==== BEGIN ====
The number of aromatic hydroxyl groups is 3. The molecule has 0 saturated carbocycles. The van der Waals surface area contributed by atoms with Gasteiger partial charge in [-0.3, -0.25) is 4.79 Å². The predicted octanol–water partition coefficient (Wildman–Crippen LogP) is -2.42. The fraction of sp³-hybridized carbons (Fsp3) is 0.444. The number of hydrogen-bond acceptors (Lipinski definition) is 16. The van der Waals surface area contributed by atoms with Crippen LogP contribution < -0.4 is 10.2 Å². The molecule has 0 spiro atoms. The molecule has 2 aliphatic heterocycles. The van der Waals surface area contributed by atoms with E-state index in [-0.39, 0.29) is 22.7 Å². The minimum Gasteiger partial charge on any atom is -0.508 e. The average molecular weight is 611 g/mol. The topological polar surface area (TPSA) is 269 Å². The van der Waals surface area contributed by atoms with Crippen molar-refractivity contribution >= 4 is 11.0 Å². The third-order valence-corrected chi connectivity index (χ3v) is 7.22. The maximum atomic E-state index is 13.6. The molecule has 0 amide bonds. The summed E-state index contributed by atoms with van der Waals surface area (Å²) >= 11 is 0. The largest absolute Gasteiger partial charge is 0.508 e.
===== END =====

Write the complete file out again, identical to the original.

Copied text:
The number of aromatic hydroxyl groups is 3. The molecule has 0 saturated carbocycles. The van der Waals surface area contributed by atoms with Gasteiger partial charge in [-0.3, -0.25) is 4.79 Å². The predicted octanol–water partition coefficient (Wildman–Crippen LogP) is -2.42. The fraction of sp³-hybridized carbons (Fsp3) is 0.444. The number of hydrogen-bond acceptors (Lipinski definition) is 16. The van der Waals surface area contributed by atoms with Crippen LogP contribution < -0.4 is 10.2 Å². The molecule has 0 spiro atoms. The molecule has 2 aliphatic heterocycles. The van der Waals surface area contributed by atoms with E-state index in [-0.39, 0.29) is 22.7 Å². The minimum Gasteiger partial charge on any atom is -0.508 e. The average molecular weight is 611 g/mol. The topological polar surface area (TPSA) is 269 Å². The van der Waals surface area contributed by atoms with Crippen molar-refractivity contribution >= 4 is 11.0 Å². The third-order valence-corrected chi connectivity index (χ3v) is 7.22. The maximum atomic E-state index is 13.6. The molecule has 0 amide bonds. The summed E-state index contributed by atoms with van der Waals surface area (Å²) >= 11 is 0. The largest absolute Gasteiger partial charge is 0.508 e.